Poland makes headway on new EU recycling targets

EU member states agreed that in order to reuse and recycle municipal waste, 55% of the waste should be processed by 2025, 60% by 2030 and 65% by 2035. [Shutterstock]

The European Union must become a global leader in promoting circular economy but needs to make the best of the ambitious new EU legislation, said participants at a stakeholders’ debate on recycling, pointing to the positive example of Poland.

The debate “New European Recycling Targets” was organised by EURACTIV Poland and the European Parliament Information Office in Poland.

On 23 January, EU ambassadors endorsed the provisional December agreement on the waste legislation package, which was then also supported by the European Parliament’s Environment Committee in February.

EU member states agreed that in order to reuse and recycle municipal waste, 55% of the waste should be processed by 2025, 60% by 2030 and 65% by 2035. Member states will need to establish a separate collection of hazardous household waste from 2022, biowaste from 2023 and textiles from 2025.

Poland’s waste management system was already changed in the 2012-2016 period, by assigning responsibility for communal waste to communes, introducing fees for waste management and building new installations for waste treatment.

As a result, the amount of collected municipal waste rose 7.3% in 2016 over the previous year, according to the state statistics office, and 27.8 % of the collected communal waste was recycled.

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EU needs to lead the transition to circular economy

Commenting on the new recycling targets in the EU, Sarah Nelen of the European Commission said the negotiations had been long but “worthwhile as the waste measures will be a win-win for both our economy and the environment. It will also help Europe globally, e.g. to deal with new situations such as the Chinese ban on import of certain waste”.

“The circular economy must be global and the EU needs to be a frontrunner and driving force in this,” she said.

Magda Gosk from the Polish environment ministry said Poland had taken an active part in the negotiations. “We wanted the EU plan to be realistic and include the analysis of the morphology of waste, business models and social behaviour. The role of education is very important in this regard too,” Gosk said.

Should the targets be more ambitious?

MEP Andrzej Grzyb (ENVI) said the EU needs to focus more on prevention of waste production, “starting with the design stage, where the product life cycle could be extended and improved”.

He said the big problem of food waste also needs to be addressed.

“Food waste collection is very limited. It is estimated that in the EU it is 90 million tonnes annually, including processed, packaged and never used food. In Poland, it is 9 million tonnes, but these are just estimates, there is no hard data. For comparison, In Poland, we produce around 27 million tonnes of grain yearly. It is as if we threw away every third grain,” the MEP said.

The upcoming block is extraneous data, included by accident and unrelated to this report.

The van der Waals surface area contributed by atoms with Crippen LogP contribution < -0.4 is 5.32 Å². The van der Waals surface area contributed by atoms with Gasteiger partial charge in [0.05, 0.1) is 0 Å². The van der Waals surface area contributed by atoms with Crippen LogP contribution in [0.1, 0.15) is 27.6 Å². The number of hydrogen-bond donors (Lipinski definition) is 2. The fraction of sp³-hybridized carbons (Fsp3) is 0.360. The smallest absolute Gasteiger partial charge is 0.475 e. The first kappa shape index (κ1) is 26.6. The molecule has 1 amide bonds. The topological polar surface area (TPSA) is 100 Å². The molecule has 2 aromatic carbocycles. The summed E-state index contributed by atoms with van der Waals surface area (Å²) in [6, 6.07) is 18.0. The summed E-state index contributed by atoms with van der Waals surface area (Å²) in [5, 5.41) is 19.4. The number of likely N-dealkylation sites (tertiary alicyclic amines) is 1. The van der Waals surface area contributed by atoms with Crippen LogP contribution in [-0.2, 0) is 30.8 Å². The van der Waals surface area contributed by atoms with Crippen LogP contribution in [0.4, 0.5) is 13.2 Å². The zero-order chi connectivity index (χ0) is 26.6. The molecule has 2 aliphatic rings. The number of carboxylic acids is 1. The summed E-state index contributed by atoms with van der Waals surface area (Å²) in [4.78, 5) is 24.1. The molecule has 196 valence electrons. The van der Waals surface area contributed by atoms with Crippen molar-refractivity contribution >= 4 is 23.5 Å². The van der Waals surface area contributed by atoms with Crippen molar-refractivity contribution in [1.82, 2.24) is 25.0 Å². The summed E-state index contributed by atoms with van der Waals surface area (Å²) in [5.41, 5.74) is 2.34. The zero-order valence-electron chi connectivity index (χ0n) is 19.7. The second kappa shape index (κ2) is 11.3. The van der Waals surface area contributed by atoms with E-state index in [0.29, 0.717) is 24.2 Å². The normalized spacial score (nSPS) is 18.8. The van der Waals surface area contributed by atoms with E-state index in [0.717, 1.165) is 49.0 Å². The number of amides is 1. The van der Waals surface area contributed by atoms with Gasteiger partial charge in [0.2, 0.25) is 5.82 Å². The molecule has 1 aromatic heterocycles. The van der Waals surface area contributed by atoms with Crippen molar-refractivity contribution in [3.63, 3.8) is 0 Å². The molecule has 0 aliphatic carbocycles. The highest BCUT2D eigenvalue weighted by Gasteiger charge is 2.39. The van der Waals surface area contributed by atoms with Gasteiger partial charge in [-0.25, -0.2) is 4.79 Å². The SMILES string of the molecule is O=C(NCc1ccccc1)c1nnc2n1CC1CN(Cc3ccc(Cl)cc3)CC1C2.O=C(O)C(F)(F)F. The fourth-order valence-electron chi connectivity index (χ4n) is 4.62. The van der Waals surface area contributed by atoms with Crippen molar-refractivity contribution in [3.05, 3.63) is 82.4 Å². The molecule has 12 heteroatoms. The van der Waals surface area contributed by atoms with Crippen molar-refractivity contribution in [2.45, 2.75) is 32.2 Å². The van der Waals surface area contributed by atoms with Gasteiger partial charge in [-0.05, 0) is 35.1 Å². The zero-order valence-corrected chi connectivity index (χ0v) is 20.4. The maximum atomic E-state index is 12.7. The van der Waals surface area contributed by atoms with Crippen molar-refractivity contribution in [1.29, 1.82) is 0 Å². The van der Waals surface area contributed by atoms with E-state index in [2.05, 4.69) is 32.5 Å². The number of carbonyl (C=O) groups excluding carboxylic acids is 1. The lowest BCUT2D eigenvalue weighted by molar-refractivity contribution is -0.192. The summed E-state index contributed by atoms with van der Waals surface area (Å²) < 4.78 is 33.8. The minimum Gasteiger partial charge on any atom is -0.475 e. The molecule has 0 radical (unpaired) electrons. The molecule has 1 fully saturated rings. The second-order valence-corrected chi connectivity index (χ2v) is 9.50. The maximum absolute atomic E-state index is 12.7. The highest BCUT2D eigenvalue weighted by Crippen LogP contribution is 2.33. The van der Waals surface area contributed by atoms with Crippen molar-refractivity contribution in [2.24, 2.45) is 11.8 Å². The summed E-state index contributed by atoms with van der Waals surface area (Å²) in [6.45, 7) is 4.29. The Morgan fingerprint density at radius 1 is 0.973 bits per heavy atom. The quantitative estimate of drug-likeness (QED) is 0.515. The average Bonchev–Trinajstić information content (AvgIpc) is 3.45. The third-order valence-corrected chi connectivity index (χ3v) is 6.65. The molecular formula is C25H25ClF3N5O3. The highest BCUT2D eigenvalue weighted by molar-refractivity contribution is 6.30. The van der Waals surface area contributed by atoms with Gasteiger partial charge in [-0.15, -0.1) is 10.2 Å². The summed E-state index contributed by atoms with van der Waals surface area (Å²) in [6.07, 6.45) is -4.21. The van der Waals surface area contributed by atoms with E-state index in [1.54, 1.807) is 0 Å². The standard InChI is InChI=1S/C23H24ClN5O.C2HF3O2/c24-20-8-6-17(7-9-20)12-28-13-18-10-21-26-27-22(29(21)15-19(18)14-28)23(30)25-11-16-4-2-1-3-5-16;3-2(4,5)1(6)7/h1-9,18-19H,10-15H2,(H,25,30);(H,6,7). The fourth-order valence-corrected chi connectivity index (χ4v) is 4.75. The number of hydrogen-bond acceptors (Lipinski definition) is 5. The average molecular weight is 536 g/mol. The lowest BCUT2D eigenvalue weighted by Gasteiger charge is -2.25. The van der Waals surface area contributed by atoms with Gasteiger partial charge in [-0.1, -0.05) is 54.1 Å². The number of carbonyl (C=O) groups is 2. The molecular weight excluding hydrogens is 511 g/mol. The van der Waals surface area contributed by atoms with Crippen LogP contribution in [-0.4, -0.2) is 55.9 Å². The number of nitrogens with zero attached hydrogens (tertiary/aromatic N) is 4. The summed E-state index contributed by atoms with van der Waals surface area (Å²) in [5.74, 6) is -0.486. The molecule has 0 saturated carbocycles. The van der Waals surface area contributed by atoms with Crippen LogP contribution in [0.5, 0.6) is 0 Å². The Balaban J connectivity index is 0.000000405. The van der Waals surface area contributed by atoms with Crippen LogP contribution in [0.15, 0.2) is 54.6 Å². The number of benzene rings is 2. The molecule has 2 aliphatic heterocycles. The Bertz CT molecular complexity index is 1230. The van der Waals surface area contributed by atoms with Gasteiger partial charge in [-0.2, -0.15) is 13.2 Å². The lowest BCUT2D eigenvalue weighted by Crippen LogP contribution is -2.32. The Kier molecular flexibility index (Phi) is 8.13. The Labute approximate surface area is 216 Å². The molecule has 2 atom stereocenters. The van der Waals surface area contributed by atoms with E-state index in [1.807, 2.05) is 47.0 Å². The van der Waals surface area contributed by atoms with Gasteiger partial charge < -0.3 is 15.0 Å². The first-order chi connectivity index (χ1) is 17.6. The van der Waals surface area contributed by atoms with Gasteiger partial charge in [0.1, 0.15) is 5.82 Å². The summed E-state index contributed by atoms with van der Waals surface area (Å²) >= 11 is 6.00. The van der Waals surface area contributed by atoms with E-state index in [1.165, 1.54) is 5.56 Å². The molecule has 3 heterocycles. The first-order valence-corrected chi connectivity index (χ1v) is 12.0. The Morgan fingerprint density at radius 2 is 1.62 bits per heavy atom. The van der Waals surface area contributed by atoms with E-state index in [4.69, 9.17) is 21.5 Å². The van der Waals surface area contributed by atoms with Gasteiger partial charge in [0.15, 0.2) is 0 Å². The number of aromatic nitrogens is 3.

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Cooperation is the key to success

In the UN’s 2030 Agenda for Sustainable Development, “the goal number twelve concerns sustainable consumption and production, and 13 out of all 17 goals refer in some extent to circular economy,” underlined Maria Andrzejewska, the director of UNEP Centre/GRID-Warsaw.

‘We believe that the key to success is cooperation on various levels – regional, national and global – and between different actors. If cooperation does not include a wide group of sectors, not only the industry but also agriculture, tourism, construction, trade or fiscal institutions, the path to success will be difficult,” she added.

The business world is also increasingly aware of the benefits coming from circular economy.

Andrzej Rudka, a former adviser at DG GROW, underlined that circular economy is not only a win-win situation but even ‘win-win-win’, as many stakeholders reap benefits. But he added it was also important to understand the entrepreneurs’ fears.

“In the long-term, there are both profits and costs – as with every venture. In the beginning, there are more costs though, and those are incurred mostly by business,” Rudka said.

Polish business & circular economy

Professor Bolesław Rok of the Business Ethics and Social Innovation Centre at Kozminski University was more skeptical, however.

“Many companies consider, for instance, the redesign of products towards circular economy as premature. For them, it is a perspective of the next decade, not a challenge for now. There are many good examples worldwide, but they are all too often just an interesting fact in Poland,” he said.

“Unfortunately, there is also a lot of greenwashing. Companies boast about waste processing, but the law already requires them to do that anyway,” Rok concluded.

Polish business representatives also had the chance to share their experience and views on the matter of circular economy.

Daria Kulczycka, a representative of Lewiatan (Polish BusinessEurope member) acknowledged that big enterprises “do not always operate perfectly, but our experience shows that when it comes to pro-environmental actions, it is the big companies, particularly those with foreign capital, that play a significant role and show others the way”.

Anna Borys-Karwacka from McDonald’s Poland said her company had announced in January a plan to switch by 2025 to packaging coming in 100% from renewable sources, certified production or recycling.

Borys-Karwacka also highlighted the results of research commissioned by McDonald’s, showing that the issue of waste and its impact on the environment was very important for as many as 90%  of Poles.

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